Iranian calligraphy

An interview with Saeed Naghashian

Saeed Naghashian, born in 1977 in Tehran, has honed his craft both under master calligraphers and at university, where he studied graphic design. He currently teaches graphic arts at various universities in Iran and has a particular interest in typography. In his work, Saeed employs elements inspired by graphic art and Iranian calligraphy. Djamileh Zia spoke to him about his work with marrying traditional Iranian art with contemporary graphics

Please tell us about your professional and artistic background?

I started studying calligraphy in 1990 at the Iranian Association of Calligraphers. I then entered the University Soureh in 1996, where I studied graphic design. One of my teachers was Mr. Ajami, who invented the calligraphic style known as mo’allah. My interest in calligraphy increased as I took courses with him. I started learning mo’allah with Mr. Ajami in 1998 and have presented my work in numerous exhibitions, both individual and collective, since 1998. The exhibition in Tehran last December is my 10th solo exhibition.

You also teach graphic art, don’t you?

Yes. I teach graphic design, and the role of calligraphy in traditional Iranian arts and graphic design, at various universities. Overall, my interests are Persian calligraphy and graphic design, especially typography.

Can you say something about typography?

Graphic design is an applied art. It is a visual language used to convey a message through various elements such as colours, images, and words. Typography is the art of using words as an element of graphic design. The letters of the alphabet, arranged on the page or canvas, become part of the image created by the designer. Iranian graphic designers often use calligraphy in their work. In this manner, calligraphy becomes an applied art — which goes beyond the scope of traditional calligraphy — and is placed in the context of what we call typography. Iranian and Islamic calligraphy have great potential to be used in typography; in fact there are several styles of typography that have developed out of them, including nast’aligh, shekasteh, and others. I have personally experimented a great deal with this medium, especially as I have been practicing mo’alla for several years — it is a style with great graphic potential.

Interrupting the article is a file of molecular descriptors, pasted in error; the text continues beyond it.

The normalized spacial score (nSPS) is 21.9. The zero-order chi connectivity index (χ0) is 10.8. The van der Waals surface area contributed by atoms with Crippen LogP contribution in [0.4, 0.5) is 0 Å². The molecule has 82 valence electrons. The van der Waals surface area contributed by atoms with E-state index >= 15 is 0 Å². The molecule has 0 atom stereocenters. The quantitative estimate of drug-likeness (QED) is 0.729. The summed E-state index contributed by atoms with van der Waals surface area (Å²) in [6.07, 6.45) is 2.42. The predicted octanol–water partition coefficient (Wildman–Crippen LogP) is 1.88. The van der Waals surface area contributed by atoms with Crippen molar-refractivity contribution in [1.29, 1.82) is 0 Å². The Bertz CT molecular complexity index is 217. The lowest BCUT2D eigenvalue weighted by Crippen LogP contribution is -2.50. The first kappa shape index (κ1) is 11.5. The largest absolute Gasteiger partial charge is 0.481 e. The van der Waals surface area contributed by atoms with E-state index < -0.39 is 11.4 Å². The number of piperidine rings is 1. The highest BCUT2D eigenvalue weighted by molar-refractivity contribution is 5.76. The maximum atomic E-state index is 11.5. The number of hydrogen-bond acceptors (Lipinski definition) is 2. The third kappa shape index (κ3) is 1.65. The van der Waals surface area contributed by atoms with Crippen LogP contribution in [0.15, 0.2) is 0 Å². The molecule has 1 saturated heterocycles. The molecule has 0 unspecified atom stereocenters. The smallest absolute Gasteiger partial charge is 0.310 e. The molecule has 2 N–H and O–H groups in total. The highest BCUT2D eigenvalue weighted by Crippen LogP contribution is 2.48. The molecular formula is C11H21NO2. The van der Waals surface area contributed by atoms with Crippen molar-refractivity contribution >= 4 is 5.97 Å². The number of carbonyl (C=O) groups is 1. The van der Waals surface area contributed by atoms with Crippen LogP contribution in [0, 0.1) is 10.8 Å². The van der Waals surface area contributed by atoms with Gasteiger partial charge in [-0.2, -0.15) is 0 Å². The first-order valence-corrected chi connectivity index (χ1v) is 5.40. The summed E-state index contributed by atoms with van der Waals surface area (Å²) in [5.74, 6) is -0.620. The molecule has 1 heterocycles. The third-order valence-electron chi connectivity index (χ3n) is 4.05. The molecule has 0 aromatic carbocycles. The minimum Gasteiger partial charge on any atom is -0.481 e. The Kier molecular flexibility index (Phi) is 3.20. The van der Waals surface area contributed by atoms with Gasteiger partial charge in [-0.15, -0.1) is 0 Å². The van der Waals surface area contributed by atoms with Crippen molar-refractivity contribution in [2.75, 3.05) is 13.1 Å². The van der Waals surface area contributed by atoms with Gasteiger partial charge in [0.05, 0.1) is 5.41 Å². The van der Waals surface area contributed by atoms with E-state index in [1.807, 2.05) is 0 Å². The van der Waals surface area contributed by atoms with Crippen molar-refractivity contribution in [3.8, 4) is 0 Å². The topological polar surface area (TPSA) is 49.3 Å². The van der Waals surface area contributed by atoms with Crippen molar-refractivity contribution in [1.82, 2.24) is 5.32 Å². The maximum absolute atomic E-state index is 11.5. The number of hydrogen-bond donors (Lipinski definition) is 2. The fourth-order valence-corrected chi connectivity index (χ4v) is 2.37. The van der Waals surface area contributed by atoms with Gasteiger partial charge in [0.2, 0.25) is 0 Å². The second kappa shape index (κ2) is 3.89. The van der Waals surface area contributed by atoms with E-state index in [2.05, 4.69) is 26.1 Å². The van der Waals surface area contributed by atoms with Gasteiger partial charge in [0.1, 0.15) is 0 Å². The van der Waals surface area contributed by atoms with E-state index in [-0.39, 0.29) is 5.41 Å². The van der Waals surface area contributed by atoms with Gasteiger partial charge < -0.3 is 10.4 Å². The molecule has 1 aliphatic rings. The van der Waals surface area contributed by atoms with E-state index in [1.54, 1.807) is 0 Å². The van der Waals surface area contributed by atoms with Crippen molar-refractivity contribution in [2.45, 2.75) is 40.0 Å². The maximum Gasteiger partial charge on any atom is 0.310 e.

So your professional and artistic activity essentially focuses on the use of Persian calligraphy in graphic design?

You could say that I try to use elements found in traditional Iranian and Islamic art — be it the choice of colours, the quality of the matting, pictorial motifs, or other things — while at the same time placing myself in a modern context. This way, potential audiences in other countries, who are not familiar with the traditional art of Iran, can still establish a link with what I do.

Your recent pictures exhibited are described as “calligraphy-paintings”. Can you explain what this means?

In these paintings, I focused on the different names of God which we use to invoke him or speak to him, or the names of the Shiite Imams. For example, in one of the paintings I wrote ‘Allah’ and in another ‘Hou’; others feature the names ‘Hussein’ or ‘Ali-Asghar’. I find that words have such inherent energy that they attract attention wherever they are. I wish for these sacred names to be present in my life and the lives of others. In other works, I wanted to express a gnostic concept. In one painting called Sama, I was inspired by Vojoud Vahdat-e, the oneness of being, and I depicted the world as revolving around a central point; the only point where one perceives tranquility. The rotations in the painting turn into a dance for he who has nothing but God in his spirit.

You often use Iranian pictorial motifs, such as the form of the cypress, or the spirals commonly known in the West as arabesques. These motifs are in fact from the Sasanide period of Iranian art, right?